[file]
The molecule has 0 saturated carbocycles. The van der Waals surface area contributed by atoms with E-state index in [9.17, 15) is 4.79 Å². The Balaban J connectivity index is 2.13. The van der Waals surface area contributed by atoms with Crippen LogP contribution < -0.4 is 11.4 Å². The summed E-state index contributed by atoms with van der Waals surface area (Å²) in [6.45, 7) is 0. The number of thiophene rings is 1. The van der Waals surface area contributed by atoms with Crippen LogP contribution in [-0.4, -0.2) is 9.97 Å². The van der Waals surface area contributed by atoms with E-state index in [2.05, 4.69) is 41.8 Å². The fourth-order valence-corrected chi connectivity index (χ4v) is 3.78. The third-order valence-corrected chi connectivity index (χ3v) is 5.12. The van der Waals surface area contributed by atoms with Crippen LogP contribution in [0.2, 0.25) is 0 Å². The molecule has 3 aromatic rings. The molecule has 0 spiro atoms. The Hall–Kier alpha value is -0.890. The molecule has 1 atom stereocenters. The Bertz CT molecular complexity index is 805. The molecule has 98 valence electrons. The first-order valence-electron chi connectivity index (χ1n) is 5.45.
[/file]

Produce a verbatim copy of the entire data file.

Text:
The molecule has 0 saturated carbocycles. The van der Waals surface area contributed by atoms with E-state index in [9.17, 15) is 4.79 Å². The Balaban J connectivity index is 2.13. The van der Waals surface area contributed by atoms with Crippen LogP contribution < -0.4 is 11.4 Å². The summed E-state index contributed by atoms with van der Waals surface area (Å²) in [6.45, 7) is 0. The number of thiophene rings is 1. The van der Waals surface area contributed by atoms with Crippen LogP contribution in [-0.4, -0.2) is 9.97 Å². The van der Waals surface area contributed by atoms with E-state index in [2.05, 4.69) is 41.8 Å². The fourth-order valence-corrected chi connectivity index (χ4v) is 3.78. The third-order valence-corrected chi connectivity index (χ3v) is 5.12. The van der Waals surface area contributed by atoms with Crippen LogP contribution in [0.2, 0.25) is 0 Å². The molecule has 3 aromatic rings. The molecule has 0 spiro atoms. The Hall–Kier alpha value is -0.890. The molecule has 1 atom stereocenters. The Bertz CT molecular complexity index is 805. The molecule has 98 valence electrons. The first-order valence-electron chi connectivity index (χ1n) is 5.45.